Header Ads

Could the next tech breakthrough happen in a former hardware building?

When it came time to expand their business, Matthew Fitzgerald and Arnar Thors could have done what most do and simply upgraded their space by a few square feet. Instead, they purchased two city blocks in West Birmingham.
“We have 140,000 square feet of space total in the property right now,” Fitzgerald said while opening an old warehouse door in what used to be the historic Long Lewis Hardware building. Behind it, workers clad in hip office attire move about the space, collaborating and bouncing ideas off one another. It’s a scene that’s become commonplace in the behemoth of a building.
Hardware Park — Birmingham’s latest business incubator concept — is located at 811 5th Ave. N., spanning an impressive 6 ½ acres. Fitzgerald and Thors, who together lead Fitz-Thors Engineering, are redeveloping the hulking five-building complex into a hands-on community for engineers, innovative problem solvers and manufacturers looking to take their products and business to the next level. With enough capacity to house anywhere from 10-20 businesses, depending on space needs, Fitzgerald said he envisions Hardware Park further fueling the innovative buzz coming out of Birmingham.
“We’ve seen a need for people who want to produce new technology, but they need a space with shared equipment and resources,” Fitzgerald said. “That’s what we’re looking to do here — combine equipment and collaborate.”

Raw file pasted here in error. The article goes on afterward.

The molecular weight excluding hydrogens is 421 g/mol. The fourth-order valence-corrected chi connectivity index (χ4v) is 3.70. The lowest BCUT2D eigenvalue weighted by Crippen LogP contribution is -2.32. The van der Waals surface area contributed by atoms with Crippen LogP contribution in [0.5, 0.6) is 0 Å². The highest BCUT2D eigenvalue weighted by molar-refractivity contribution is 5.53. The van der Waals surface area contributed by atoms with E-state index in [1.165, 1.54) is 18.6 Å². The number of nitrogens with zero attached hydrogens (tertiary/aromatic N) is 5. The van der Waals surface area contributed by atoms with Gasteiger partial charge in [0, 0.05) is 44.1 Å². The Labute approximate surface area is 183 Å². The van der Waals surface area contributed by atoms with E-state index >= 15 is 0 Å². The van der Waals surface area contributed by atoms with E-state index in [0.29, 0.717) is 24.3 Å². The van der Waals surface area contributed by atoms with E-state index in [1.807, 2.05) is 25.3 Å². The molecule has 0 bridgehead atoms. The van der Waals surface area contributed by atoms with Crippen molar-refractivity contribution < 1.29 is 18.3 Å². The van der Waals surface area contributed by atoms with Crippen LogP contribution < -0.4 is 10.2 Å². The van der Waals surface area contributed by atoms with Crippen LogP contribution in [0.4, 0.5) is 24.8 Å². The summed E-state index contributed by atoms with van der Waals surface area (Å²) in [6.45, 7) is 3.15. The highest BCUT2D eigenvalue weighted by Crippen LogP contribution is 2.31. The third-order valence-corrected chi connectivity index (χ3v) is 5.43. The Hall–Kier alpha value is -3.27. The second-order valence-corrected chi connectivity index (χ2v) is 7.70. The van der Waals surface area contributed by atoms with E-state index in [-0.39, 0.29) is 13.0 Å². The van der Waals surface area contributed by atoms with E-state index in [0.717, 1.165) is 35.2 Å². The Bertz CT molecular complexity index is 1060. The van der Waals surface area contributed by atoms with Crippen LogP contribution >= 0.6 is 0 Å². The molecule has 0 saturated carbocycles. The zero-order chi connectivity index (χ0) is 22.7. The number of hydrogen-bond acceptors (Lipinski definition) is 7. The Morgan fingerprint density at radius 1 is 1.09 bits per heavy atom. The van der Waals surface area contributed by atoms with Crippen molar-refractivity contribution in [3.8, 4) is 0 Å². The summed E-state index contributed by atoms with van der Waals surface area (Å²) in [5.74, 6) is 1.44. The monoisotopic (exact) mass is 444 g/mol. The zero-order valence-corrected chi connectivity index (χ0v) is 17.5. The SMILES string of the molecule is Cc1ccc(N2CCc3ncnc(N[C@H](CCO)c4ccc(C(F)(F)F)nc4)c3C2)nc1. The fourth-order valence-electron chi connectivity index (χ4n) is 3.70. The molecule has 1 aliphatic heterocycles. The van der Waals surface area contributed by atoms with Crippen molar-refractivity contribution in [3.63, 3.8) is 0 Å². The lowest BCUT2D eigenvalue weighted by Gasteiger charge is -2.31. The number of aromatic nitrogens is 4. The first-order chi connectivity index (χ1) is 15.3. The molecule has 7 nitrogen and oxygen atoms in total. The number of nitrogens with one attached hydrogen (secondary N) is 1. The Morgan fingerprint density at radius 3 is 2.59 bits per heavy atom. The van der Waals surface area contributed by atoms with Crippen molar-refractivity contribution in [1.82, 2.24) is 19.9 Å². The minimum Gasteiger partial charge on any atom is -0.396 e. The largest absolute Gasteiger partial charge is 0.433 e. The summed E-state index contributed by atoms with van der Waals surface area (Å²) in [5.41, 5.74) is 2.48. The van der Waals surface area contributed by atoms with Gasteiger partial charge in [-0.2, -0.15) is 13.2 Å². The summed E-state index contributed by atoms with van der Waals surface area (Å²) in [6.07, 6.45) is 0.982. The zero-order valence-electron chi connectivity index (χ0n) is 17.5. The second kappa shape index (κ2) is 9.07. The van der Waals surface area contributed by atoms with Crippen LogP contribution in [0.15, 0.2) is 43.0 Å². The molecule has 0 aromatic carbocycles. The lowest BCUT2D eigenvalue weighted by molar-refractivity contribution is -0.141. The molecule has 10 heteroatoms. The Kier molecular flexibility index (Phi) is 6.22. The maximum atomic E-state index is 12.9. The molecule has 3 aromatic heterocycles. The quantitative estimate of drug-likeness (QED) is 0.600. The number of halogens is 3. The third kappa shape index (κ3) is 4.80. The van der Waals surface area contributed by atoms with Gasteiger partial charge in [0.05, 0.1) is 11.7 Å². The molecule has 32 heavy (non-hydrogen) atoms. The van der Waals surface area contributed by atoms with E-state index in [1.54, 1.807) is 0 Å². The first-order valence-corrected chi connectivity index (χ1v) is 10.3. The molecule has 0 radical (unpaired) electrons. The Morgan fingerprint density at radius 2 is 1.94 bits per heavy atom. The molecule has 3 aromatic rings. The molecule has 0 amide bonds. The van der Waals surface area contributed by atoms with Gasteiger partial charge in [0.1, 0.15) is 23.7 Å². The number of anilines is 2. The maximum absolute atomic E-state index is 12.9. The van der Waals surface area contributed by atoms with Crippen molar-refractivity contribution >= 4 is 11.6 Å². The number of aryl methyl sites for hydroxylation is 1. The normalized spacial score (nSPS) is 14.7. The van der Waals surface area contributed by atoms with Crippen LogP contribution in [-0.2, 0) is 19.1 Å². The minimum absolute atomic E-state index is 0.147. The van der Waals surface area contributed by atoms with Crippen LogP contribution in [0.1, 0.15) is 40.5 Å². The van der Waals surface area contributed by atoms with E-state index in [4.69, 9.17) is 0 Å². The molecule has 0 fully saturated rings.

Since closing on the complex in February, Fitzgerald and Thors have already welcomed four companies (in addition to their own) to the space: AerBetic, a company bringing to market a wearable alert device for diabetics; Push Product Design, a product consultancy that focuses on science, art and engineering; Local Bicycle Racks, the bike rack maker who makes all the UAB bike racks; and Downstream Logistics, a logistics firm that’s already started working out of the space.
In the coming year, Fitz-Thors will upgrade the space to make it look more like a campus where tenants can share advanced manufacturing equipment and resources while also working together on projects. Blending entrepreneurship, engineering and education will be a cornerstone of the complex.
“Small businesses are certainly a strength in our region,” Fitzgerald said. “They help grow communities.”
Along with office space, Hardware Park will also offer expansive space for startups to produce tangible technology — giving life to innovative thinking. And while much of the complex is still under heavy restoration and renovation, Fitzgerald said companies are welcome to lease space today. The more creative minds in one spot, the better, he said.
“Our hope is to help (these businesses) grow and establish themselves, and then they, in turn, grow their business and scale up — contribute back to Birmingham and the region,” Fitzgerald said while looking out a warehouse window that boasts an impressive view of the city skyline. “We certainly hope to be a catalyst for that.”
For more information on Hardware Park, visit hardwarepark.org

By Sarah Cook for This is Alabama


Get smarter in just 5 minutes - Morning Brew

Day Trading Broker

1 comment:

  1. I'm glad to see this business thriving. It deserves to continue growth due to all the measures they've already taken.

    ReplyDelete